By October 1923 Bell was working with the Ministry of Works on a proposal for a museum to display the antiquities she claimed for Iraq (Bell 1930, 543). According to Howell (2006, 410) Bell soon had "the richest collection in the world of objects representing Iraq's early history" displayed in a few rooms near the palace in Baghdad (Fagan 2007, 287). By March 1926 Bell had acquired a more suitable building for her museum (Bell 1930, 601-2, 607; Fagan 2007, 287). The first room of the museum, the Babylonian Stone Room, was officially opened by King Feisal in June 1926 (Bell 1930, 615-8; Fagan 2007, 288).
It was during this time that Bell wrote "I always feel, when I'm back to archaeology, that I'm nothing better than an antiquarian at heart" (Bell 1930, 603). This may refer to her lack of formal training, for despite her obvious talent for archaeology she had had little instruction apart from a few weeks spent with Dr David Hogarth in Greece while on holiday in 1898 (Burgoyne 1958, 59; Winstone 1978, 66-7). I would suggest, however, that Bell was too modest and self-critical. The very fact that she was a Western archaeologist fighting the corner of the origin country for so many priceless objects makes her much more than an antiquarian. As Bell's political role diminished the sense of Iraqi nationalism that had guided her politics transferred into her archaeological work during the last years of her life. Although she was not the instigator of nationalist ideas in the country, for they were already emerging before WWI (Fagan 2007, 276), she gave the people of Iraq control over their antiquities and therefore control over their past. This gave the Iraqis a sense of national identity, embodied in the museum she set up (Fagan 2007, 341), an essential component for a new country to be successful.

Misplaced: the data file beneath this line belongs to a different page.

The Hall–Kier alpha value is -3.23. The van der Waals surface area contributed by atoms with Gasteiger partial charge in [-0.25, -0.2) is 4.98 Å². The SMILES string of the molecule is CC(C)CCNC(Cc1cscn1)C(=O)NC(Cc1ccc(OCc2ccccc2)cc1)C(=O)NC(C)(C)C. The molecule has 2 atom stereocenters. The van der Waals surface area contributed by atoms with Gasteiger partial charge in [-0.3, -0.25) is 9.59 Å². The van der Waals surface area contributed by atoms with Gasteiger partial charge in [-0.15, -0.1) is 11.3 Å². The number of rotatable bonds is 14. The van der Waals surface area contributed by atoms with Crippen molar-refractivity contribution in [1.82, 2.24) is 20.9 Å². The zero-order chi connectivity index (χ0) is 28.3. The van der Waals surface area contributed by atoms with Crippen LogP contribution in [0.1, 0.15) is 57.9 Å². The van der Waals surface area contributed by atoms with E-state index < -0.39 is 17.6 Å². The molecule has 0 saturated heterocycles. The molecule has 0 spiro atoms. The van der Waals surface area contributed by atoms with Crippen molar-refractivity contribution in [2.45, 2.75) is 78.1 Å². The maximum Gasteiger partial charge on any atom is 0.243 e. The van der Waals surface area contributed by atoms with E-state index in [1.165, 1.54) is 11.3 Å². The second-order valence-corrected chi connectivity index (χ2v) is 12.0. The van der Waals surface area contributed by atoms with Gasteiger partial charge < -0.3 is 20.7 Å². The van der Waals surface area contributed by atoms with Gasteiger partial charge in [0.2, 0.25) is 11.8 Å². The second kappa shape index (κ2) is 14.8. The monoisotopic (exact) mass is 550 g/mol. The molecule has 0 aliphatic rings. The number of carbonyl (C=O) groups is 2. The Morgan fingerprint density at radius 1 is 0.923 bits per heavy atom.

The large-scale excavations run by a single archaeologist of Woolley and Bell's era were being replaced by teams of specialists working at a slower pace on a smaller scale (Fagan 2007, 310). Likewise, Bell's work was instrumental in bringing an end to the activities of "self-taught amateurs and treasure hunters" who dominated research in the Middle East before WWI (Fagan 2007, 155). Iraq's relatively settled political atmosphere during the 1920s-early 1930s was an important factor in the success of Bell's work and the new methods of excavation being developed (Fagan 2007, 311). This time "marked the end of a heroic era in archaeology that saw unlicensed treasure hunting replaced by scientific digging focused on solving specific historical problems" (Fagan 2007, 307, 309). Although Bell had no role in the development of such new techniques she set up the infrastructure which created favourable conditions for these excavations while putting control of them in the hands of the Iraqi people.
The approach of antiquarians of earlier centuries, such as Austen Henry Layard, had resulted in Arabian artefacts languishing in foreign collections (Fagan 2007, 284). Bell's love for the country and its people allowed her, as a Westerner, to understand the importance of these objects to the nation's hitherto non-existent national identity. If Iraq was going to be a nation it needed a national identity which it could only get from its past. Bell dedicated the last years of her life to this cause. Bell's law encompassed the rights of both the country and the excavator (Bell 1930, 521; Howell 2006, 410). Armed with her new law and accompanied by Major J.M. Wilson (Ministry of Public Works) Bell began the important task of travelling to archaeological sites at the end of each season in order to divide the finds between Iraq and the archaeologist (Winstone 1978, 243; Howell 2006, 410-11). It was a difficult task for although, by rights, the most precious pieces should remain in Iraq often they required special preservation for which Bell's facilities could not yet cater; for example at Kish, where she allowed the archaeologist to keep an early Babylonian copper stag (Bell 1930, 557). Bell also visited sites that were not under excavation and if she discovered locals digging them, as at the southern Babylonian city of Erech, she often purchased objects they found (Bell 1930, 549). Bell was changing the way archaeology was managed in order to protect Iraq's heritage.